Three Definitions of Medical Futility And How to Balance Them

By Ryan Pferdehirt, D. Bioethics, HEC-C, Vice President of Ethics Services,
and Marissa Hernandez, Program Specialist, Center for Practical Bioethics

People running on a raised track to represent futility.



There is an old saying, “Just because we can, doesn’t mean we should.” This is an important adage for the field of medicine and medical ethics.

As modern medicine continues to push forward, it will continue to create scenarios that challenge our presupposed notions of right and wrong. New technologies and advancements in medicine will raise questions regarding the ethical permissibility of continuing to do “everything” versus the risks of holding back. These questions are especially true regarding questions of medical futility.

Three Definitions

Because of technology and medical advancements, it has become increasingly difficult to define medical futility. A working but far from comprehensive definition by Schneiderman, Jecker, and Jonsen states that “a medical act is futile if (based on empirical data) the desired outcome, although possible, is overwhelmingly improbable.” In other words, the desired outcome that a therapy will benefit a patient will not occur, based on the best available evidence (Bernat et al.).

However, this definition does not fully account for the difficulty in determining whether or not a particular intervention is medically futile nor the subtlety that is needed. It is even half-joked that whether or not something is medically futile depends on your definition of futile. Because of this difficulty in defining the word futile, many have opted to use different terms such as Medically Non-Beneficial and Potentially Medically Inappropriate.

 When we consider what is and is not futile, we tend to utilize three separate definitions: Quantitative Futility, Qualitative Futility, and Physiological Futility.

In this blog, we will delve into what each one means, how they relate to each other, how some interventions might meet one definition, why some are failing to meet another, and how a clinician should balance each of these concepts to provide the highest ethically supported recommendations.

Physiological Futility

Physiological futility is likely the easiest situation to recognize and manage because it is the only one that truly meets the definition of futile as socially understood. Physiological futility is when the medical intervention is not capable of producing the desired effects and/or benefits.

An example would be a patient requesting chemotherapy to alleviate their stomach ulcer. All scientific data and medical understanding agree that chemotherapy would not cure a patient’s stomach ulcer; therefore, it would be argued that chemotherapy would be futile in this situation. While physiological futility is the easiest to manage, it is also the most rare. It is not common for patients to request interventions that are truly futile. Even if the patient was requesting, these situations can often be managed with a conversation explaining how the interventions would not be beneficial and why it is not a viable option.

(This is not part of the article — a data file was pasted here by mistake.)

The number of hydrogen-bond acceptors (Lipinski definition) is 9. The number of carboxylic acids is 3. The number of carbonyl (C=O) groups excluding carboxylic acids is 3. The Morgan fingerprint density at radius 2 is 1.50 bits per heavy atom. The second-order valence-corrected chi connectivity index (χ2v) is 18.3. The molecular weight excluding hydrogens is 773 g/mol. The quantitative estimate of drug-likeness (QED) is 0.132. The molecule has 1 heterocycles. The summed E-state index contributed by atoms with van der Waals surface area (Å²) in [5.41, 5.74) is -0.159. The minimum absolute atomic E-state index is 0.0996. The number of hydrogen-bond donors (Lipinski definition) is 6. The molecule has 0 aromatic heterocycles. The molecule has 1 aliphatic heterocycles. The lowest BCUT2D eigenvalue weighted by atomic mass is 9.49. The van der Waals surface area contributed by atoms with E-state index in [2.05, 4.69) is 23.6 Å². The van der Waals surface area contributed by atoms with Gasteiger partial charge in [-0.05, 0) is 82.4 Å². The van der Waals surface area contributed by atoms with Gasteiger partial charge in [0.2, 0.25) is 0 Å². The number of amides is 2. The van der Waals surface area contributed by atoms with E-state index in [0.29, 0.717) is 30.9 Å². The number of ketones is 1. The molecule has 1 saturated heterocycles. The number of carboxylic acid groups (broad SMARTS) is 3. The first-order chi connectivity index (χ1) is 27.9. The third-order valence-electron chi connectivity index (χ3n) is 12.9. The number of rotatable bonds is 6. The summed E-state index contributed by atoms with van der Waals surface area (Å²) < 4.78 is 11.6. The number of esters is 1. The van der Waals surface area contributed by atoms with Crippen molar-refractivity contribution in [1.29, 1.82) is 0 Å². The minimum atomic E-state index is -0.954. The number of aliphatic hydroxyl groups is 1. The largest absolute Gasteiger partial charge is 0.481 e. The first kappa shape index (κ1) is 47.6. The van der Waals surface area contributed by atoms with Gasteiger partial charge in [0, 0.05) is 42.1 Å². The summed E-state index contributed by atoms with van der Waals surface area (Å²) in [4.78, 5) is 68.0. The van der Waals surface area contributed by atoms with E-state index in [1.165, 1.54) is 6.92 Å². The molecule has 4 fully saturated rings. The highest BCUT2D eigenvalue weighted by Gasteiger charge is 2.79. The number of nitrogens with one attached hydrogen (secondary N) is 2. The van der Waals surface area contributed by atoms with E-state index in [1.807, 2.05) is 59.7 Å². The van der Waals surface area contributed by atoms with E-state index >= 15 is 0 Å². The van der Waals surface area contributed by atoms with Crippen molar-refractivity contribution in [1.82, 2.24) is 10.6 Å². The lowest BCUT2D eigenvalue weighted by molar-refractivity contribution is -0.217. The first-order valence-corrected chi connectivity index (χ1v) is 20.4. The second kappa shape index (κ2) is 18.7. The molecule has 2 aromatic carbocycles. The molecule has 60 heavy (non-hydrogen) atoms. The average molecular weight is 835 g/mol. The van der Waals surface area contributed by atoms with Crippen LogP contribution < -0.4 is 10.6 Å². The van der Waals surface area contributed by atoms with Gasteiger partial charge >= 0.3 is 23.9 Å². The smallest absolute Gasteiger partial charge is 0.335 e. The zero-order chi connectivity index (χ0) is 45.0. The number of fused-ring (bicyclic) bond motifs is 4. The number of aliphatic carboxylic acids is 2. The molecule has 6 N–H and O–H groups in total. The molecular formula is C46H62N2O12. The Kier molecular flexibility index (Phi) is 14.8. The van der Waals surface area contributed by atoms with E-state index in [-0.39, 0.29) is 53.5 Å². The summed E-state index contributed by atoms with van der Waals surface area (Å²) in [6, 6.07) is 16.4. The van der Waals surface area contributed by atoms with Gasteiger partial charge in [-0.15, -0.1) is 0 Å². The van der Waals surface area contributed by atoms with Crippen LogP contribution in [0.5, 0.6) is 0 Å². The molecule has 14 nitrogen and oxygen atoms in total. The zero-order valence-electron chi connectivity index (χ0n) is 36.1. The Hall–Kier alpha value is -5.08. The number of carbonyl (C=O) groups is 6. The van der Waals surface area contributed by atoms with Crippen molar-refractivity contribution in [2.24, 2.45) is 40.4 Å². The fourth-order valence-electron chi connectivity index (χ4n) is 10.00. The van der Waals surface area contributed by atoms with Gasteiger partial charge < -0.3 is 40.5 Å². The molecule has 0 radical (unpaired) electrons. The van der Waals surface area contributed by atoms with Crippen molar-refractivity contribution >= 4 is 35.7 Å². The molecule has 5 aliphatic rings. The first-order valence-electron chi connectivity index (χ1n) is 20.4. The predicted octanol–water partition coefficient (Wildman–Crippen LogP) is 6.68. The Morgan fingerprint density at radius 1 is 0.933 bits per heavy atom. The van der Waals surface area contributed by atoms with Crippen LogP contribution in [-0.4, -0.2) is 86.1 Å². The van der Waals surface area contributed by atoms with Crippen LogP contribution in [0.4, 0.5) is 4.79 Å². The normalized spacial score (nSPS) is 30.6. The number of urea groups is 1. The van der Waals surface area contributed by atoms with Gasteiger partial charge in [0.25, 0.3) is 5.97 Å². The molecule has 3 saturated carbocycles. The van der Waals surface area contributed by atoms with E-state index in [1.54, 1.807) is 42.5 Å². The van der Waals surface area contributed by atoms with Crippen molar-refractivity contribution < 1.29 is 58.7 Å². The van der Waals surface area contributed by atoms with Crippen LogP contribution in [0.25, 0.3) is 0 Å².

Quantitative Futility

Quantitative futility is a more challenging scenario but also more common than physiological futility. This is when the likelihood that an intervention will benefit the patient is exceedingly poor. The determination is typically based on clinical studies and scoring systems that provide information on an empirical basis for establishing percentage thresholds.

For example, imagine a patient actively dying while receiving full aggressive interventions, such as ventilator support, blood pressure medication, etc. Even through all of this, the patient’s family insists that the patient remain a full code and, if the patient’s heart were to stop, full resuscitation be performed. Beyond the imaginable moral distress this situation can create, it could be argued that resuscitation would be quantitatively futile because the likelihood of it being successful is so low.

Resuscitation cannot be said to be physiologically futile because there is still a chance, be it a small chance, that resuscitation would be successful. The difficulty with these situations is that the intervention is not truly futile. It requires a large amount of clinical judgment and statistical threshold determination, which can be challenged by patients and their families. Medical providers cannot say that it would never work because there is still a small chance that it would.

This ambiguity can create friction between physicians wanting to only offer interventions that are likely to increase benefit while minimizing harm and patients/families looking for any hope of life-prolonging interventions. There is also the difficulty of establishing thresholds. Should the effectiveness be 10%? 5%? 3%? A 10% likelihood of success might sound too low for a physician to comfortably recommend, but to a patient, 10% being the difference between life and death, could mean a lot. Effectiveness thresholds need to be demonstrated and standardized through scientific review and then communicated with compassion to patients and their families.